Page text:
What Are You Going To Do With Your Savings Accounts?
More than a year ago, the Federal Reserve changed Regulation D, Section 19 to allow an unlimited amount of withdrawals or transfers from a customer’s savings or money market account. Most banks immediately changed their policies to pass on this freedom to their customers. Some banks proactively left the limit in place or modified the limit. Still, other banks ignored the whole change. No matter what your bank did, there is likely an existential crisis lurking below the surface, and it revolves around what the future holds for your savings and money market accounts.
Background of Regulation D
Regulation D (Reg D) was a mess from the very start. Enacted during the Great Depression to manage the reserves banks kept with the Federal Reserve, part of the regulation limited withdrawals or transfers from a savings or money market account. To stabilize deposits industry-wide, customers were limited to no more than six transactions that fall into specific categories (checks, debit, electronic transfers, etc.) per statement period for savings and money market accounts. The six-transaction limit applied to transactions between accounts at the same bank, while Reg D limited these transactions to outside institutions to three per statement period. Customers were free to go in person to the bank or use an ATM to move money; it just couldn’t be “convenient.”
Many banks and customers used an array of loopholes to get around Reg D from the very start. On the other side of the coin, some banks enforced the letter of the law and saw it as a money-making opportunity. Banks would often charge customers $5 or $10 for exceeding the limit.
The Government Accountability Office did a study of more than 12,000 banks and credit unions before the pandemic and found the following:
The transaction limit was somewhat relaxed in 2009 and then, during the recent pandemic, was wisely suspended in April 2020 to allow greater access to emergency funds. Despite the change, many banks persisted either out of ignorance, strategy, or confusion.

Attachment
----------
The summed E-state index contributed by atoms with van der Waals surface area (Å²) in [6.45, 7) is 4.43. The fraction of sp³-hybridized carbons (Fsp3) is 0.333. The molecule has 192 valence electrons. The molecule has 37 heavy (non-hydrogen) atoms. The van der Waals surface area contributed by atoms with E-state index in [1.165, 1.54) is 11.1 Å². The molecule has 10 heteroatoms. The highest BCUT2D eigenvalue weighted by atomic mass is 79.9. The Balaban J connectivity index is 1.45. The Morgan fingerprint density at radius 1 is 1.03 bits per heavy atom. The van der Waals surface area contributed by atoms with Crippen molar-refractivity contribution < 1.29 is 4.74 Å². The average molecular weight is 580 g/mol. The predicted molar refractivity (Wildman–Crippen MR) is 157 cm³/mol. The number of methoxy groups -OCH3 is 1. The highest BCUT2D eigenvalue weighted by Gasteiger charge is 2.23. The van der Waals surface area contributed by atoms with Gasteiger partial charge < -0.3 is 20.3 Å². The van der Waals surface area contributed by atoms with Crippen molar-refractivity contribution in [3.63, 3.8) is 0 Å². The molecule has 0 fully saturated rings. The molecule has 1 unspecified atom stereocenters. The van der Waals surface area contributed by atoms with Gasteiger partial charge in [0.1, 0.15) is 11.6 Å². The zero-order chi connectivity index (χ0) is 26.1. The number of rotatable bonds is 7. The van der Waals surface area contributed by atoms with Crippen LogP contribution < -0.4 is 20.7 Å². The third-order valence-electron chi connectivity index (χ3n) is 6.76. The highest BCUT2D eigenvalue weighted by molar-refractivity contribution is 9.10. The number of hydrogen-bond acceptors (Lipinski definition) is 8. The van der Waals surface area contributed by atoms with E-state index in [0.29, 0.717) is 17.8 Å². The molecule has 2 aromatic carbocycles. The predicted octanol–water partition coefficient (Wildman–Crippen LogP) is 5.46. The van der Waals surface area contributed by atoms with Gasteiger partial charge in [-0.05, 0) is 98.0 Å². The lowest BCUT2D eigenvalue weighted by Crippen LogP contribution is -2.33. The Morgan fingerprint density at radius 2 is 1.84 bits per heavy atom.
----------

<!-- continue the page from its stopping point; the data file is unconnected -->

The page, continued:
The Current Status of the Six Transaction Limit
A survey last month by Informa’s Financial Intelligence Unit (below) showed that 72% of banks immediately changed their policies to allow customers more freedom. Most banks allowed unlimited transfers and withdrawals either by changing policies or removing any fees associated with overages. 44% of institutions increased the transaction limit, with nine or 12 transactions being the most common.
Interestingly, of the 28% of banks that still have not changed their policy, 37% are still considering changes, while 63% said they would not be making any changes.
Equally interesting, those banks that did relax their Reg D limits mostly did so related to their retail customers. Only 74% of those banks that did make changes also relaxed the limits for their small business commercial customers (ironically, the customer segment that needed the most help during the pandemic), and only 58% relaxed them for their middle-market commercial customers.
Despite the stoppage of the six transaction limit, for those banks that did allow a higher number or unlimited transfers, it is interesting to note that customer behavior barely changed. Maybe because of the surge in deposits from Stimulus and the lack of opportunity to spend during the pandemic, the customer did not need to tap their savings or money market accounts? Maybe it was a result that few banks advertised the change to their customers? Perhaps because we have trained our customers for so long to use their checking account for transactions, savings or money market account usage for transactions was never considered. Whatever the case, the data begs the question what do we do from here?